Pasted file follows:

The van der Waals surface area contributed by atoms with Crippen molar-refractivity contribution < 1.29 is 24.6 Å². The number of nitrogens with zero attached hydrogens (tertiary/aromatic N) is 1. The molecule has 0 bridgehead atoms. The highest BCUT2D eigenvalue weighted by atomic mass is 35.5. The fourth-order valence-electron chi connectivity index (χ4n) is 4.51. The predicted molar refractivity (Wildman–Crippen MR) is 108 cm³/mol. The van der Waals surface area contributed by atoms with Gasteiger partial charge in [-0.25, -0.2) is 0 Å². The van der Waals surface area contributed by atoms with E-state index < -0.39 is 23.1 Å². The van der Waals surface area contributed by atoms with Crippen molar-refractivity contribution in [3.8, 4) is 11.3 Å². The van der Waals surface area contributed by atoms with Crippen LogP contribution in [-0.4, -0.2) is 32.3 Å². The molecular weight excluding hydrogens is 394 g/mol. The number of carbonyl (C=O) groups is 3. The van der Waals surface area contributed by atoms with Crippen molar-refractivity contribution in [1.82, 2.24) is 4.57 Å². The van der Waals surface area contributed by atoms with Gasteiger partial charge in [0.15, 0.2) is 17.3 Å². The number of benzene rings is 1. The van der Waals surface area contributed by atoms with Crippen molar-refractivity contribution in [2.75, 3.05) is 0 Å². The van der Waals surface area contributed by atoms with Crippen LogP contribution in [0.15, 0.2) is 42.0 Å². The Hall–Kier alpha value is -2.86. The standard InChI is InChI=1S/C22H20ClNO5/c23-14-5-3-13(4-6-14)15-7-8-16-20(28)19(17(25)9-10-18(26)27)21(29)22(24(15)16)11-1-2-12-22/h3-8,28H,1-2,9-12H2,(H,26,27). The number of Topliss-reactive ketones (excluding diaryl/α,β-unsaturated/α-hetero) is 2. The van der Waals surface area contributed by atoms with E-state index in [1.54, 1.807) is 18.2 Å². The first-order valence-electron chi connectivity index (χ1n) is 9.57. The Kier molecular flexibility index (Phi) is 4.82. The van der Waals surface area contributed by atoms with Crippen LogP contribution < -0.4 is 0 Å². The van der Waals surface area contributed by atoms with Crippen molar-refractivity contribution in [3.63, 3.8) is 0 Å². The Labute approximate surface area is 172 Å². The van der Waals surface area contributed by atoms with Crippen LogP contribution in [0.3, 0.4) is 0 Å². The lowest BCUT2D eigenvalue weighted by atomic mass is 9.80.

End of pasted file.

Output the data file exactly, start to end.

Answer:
The van der Waals surface area contributed by atoms with Crippen molar-refractivity contribution < 1.29 is 24.6 Å². The number of nitrogens with zero attached hydrogens (tertiary/aromatic N) is 1. The molecule has 0 bridgehead atoms. The highest BCUT2D eigenvalue weighted by atomic mass is 35.5. The fourth-order valence-electron chi connectivity index (χ4n) is 4.51. The predicted molar refractivity (Wildman–Crippen MR) is 108 cm³/mol. The van der Waals surface area contributed by atoms with Gasteiger partial charge in [-0.25, -0.2) is 0 Å². The van der Waals surface area contributed by atoms with E-state index < -0.39 is 23.1 Å². The van der Waals surface area contributed by atoms with Crippen molar-refractivity contribution in [3.8, 4) is 11.3 Å². The van der Waals surface area contributed by atoms with Crippen LogP contribution in [-0.4, -0.2) is 32.3 Å². The molecular weight excluding hydrogens is 394 g/mol. The number of carbonyl (C=O) groups is 3. The van der Waals surface area contributed by atoms with Crippen molar-refractivity contribution in [1.82, 2.24) is 4.57 Å². The van der Waals surface area contributed by atoms with Gasteiger partial charge in [0.15, 0.2) is 17.3 Å². The number of benzene rings is 1. The van der Waals surface area contributed by atoms with Crippen molar-refractivity contribution in [2.75, 3.05) is 0 Å². The van der Waals surface area contributed by atoms with Crippen LogP contribution in [0.15, 0.2) is 42.0 Å². The Hall–Kier alpha value is -2.86. The standard InChI is InChI=1S/C22H20ClNO5/c23-14-5-3-13(4-6-14)15-7-8-16-20(28)19(17(25)9-10-18(26)27)21(29)22(24(15)16)11-1-2-12-22/h3-8,28H,1-2,9-12H2,(H,26,27). The number of Topliss-reactive ketones (excluding diaryl/α,β-unsaturated/α-hetero) is 2. The van der Waals surface area contributed by atoms with E-state index in [1.54, 1.807) is 18.2 Å². The first-order valence-electron chi connectivity index (χ1n) is 9.57. The Kier molecular flexibility index (Phi) is 4.82. The van der Waals surface area contributed by atoms with Crippen LogP contribution < -0.4 is 0 Å². The van der Waals surface area contributed by atoms with Crippen molar-refractivity contribution in [3.63, 3.8) is 0 Å². The Labute approximate surface area is 172 Å². The van der Waals surface area contributed by atoms with Crippen LogP contribution in [0.3, 0.4) is 0 Å². The lowest BCUT2D eigenvalue weighted by atomic mass is 9.80.